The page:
For most of us in our "normal" sailboats, we can get going "fast" on a good breezy day. Even a small day-sailer can give you a white-knuckled ride in the right conditions, and good racers in modest boats can put up double-digit speeds. Twelve knots can feel really fast when you're used to half that. But what does fast mean now, and what are the fastest types of sailboats? And what makes these speed demons fly?
The fastest types of sailboats are:
- Specialized performance boats: 65.45 knots
- Foiling multihulls: 44 knots
- Foiling monohulls: 50 knots
- Windsurfers & kiteboards: 50+ knots
- Racing skiffs:
- Performance multihulls: 20 knots
- Offshore racing monohulls: > 20 knots
As of this writing, the fastest sailboat in the world is a specialized boat called Vestas Sailrocket 2. In 2012 she recorded a sustained speed of 65.45 knots over a 500-meter course in a sanctioned speed record. Other fast sailboats include a variety of foiling monohulls and catamarans, kite surfers, windsurfers, and performance catamarans and trimarans.
Stick around, strap on your crash helmets, and come look into what causes ludicrous speed in today’s modern sailboats. First, we'll explore what makes sailboats fast or slow. Then, we'll explore the fastest sailboat types and their speeds (jump to the list).
What is "Fast" for Sailboats?
"I feel the need, the need for speed!"
Pete "Maverick" Mitchell in Top Gun
Fast is always relative. If you sail a small dinghy, the eight knots that has you white-knuckled and hiking hard barely pegs the fun-meter on a fifty footer racing sled.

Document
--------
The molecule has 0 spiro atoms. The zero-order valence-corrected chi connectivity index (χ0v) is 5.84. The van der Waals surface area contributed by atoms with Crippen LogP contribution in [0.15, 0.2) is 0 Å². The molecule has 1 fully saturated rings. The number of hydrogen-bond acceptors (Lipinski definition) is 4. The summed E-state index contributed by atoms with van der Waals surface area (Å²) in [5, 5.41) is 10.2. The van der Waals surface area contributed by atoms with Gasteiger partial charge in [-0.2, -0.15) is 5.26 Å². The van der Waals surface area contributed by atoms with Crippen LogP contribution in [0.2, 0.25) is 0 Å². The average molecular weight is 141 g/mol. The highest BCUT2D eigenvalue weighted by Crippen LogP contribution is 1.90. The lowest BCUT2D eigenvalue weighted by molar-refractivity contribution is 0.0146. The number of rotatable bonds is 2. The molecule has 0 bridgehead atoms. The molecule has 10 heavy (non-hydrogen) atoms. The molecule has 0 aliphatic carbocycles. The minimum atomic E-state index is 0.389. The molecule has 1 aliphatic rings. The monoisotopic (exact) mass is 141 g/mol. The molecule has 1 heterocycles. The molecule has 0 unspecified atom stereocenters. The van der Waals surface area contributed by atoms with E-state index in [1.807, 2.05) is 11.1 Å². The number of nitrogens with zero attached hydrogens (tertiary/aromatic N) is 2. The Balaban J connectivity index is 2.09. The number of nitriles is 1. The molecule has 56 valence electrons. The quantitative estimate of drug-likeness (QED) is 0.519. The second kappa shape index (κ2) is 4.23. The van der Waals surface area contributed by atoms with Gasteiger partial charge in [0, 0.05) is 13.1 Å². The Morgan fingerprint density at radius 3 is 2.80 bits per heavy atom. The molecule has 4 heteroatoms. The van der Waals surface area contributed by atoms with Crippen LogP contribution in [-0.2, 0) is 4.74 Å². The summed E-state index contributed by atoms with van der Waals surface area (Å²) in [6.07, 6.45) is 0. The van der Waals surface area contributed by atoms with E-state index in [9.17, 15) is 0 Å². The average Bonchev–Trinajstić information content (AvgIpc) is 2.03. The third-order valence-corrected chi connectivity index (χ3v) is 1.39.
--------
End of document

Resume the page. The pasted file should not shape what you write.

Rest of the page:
But for "Fastest" there are absolutes. The World Sailing Speed Record council keeps records of various sorts as part of the World Sailing organization. They keep records for straight-line speed (500 meters, nautical mile) and many distance records from races and ocean crossings.
What makes up "fast" is also determined by the type of measurement. A kite surfer will put up amazing speed numbers of a mile but can't cross oceans. Some ocean races only allow certain classes of boats - multihulls are often excluded, and ocean race records are recorded by elapsed time and average speed.
To determine "fast" for our list, we're going to look across categories and pull out the best of the best.
What Makes a Sailboat...Not Fast?
To understand why screaming fast boats are fast, it's important to know what these speedsters need to overcome to break out and sail fast.
Power and Weight